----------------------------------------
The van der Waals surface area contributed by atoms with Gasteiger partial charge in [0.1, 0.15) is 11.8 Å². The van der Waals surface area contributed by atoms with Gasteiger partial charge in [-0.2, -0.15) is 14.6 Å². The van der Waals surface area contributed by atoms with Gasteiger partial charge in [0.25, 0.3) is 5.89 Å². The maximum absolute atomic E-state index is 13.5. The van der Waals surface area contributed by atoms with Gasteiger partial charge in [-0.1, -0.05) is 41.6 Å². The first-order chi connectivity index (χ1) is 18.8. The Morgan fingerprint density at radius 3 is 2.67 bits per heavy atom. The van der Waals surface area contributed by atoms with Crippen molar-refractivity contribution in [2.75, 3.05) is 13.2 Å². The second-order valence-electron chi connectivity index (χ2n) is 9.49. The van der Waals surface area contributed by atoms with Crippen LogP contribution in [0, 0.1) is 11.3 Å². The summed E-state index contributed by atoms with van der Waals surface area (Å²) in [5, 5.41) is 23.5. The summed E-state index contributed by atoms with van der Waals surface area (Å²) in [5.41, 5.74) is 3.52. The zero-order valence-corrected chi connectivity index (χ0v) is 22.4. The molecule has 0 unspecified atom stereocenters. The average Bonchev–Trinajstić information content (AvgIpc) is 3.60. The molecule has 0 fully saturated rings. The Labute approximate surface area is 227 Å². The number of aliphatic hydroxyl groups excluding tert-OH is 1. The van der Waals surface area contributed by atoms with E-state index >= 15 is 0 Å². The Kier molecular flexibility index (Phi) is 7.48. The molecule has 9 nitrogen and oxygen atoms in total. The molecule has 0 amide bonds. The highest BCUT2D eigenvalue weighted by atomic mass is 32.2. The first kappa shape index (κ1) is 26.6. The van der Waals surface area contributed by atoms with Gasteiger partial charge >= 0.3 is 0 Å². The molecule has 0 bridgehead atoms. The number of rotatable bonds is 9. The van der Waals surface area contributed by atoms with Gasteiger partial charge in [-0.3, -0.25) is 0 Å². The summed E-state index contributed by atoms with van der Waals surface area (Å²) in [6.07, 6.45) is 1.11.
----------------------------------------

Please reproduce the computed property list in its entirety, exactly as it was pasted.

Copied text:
The van der Waals surface area contributed by atoms with Gasteiger partial charge in [0.1, 0.15) is 11.8 Å². The van der Waals surface area contributed by atoms with Gasteiger partial charge in [-0.2, -0.15) is 14.6 Å². The van der Waals surface area contributed by atoms with Gasteiger partial charge in [0.25, 0.3) is 5.89 Å². The maximum absolute atomic E-state index is 13.5. The van der Waals surface area contributed by atoms with Gasteiger partial charge in [-0.1, -0.05) is 41.6 Å². The first-order chi connectivity index (χ1) is 18.8. The Morgan fingerprint density at radius 3 is 2.67 bits per heavy atom. The van der Waals surface area contributed by atoms with Crippen molar-refractivity contribution in [2.75, 3.05) is 13.2 Å². The second-order valence-electron chi connectivity index (χ2n) is 9.49. The van der Waals surface area contributed by atoms with Crippen LogP contribution in [0, 0.1) is 11.3 Å². The summed E-state index contributed by atoms with van der Waals surface area (Å²) in [5, 5.41) is 23.5. The summed E-state index contributed by atoms with van der Waals surface area (Å²) in [5.41, 5.74) is 3.52. The zero-order valence-corrected chi connectivity index (χ0v) is 22.4. The molecule has 0 unspecified atom stereocenters. The average Bonchev–Trinajstić information content (AvgIpc) is 3.60. The molecule has 0 fully saturated rings. The Labute approximate surface area is 227 Å². The number of aliphatic hydroxyl groups excluding tert-OH is 1. The van der Waals surface area contributed by atoms with E-state index >= 15 is 0 Å². The Kier molecular flexibility index (Phi) is 7.48. The molecule has 9 nitrogen and oxygen atoms in total. The molecule has 0 amide bonds. The highest BCUT2D eigenvalue weighted by atomic mass is 32.2. The first kappa shape index (κ1) is 26.6. The van der Waals surface area contributed by atoms with Gasteiger partial charge >= 0.3 is 0 Å². The molecule has 0 bridgehead atoms. The number of rotatable bonds is 9. The van der Waals surface area contributed by atoms with Gasteiger partial charge in [-0.3, -0.25) is 0 Å². The summed E-state index contributed by atoms with van der Waals surface area (Å²) in [6.07, 6.45) is 1.11.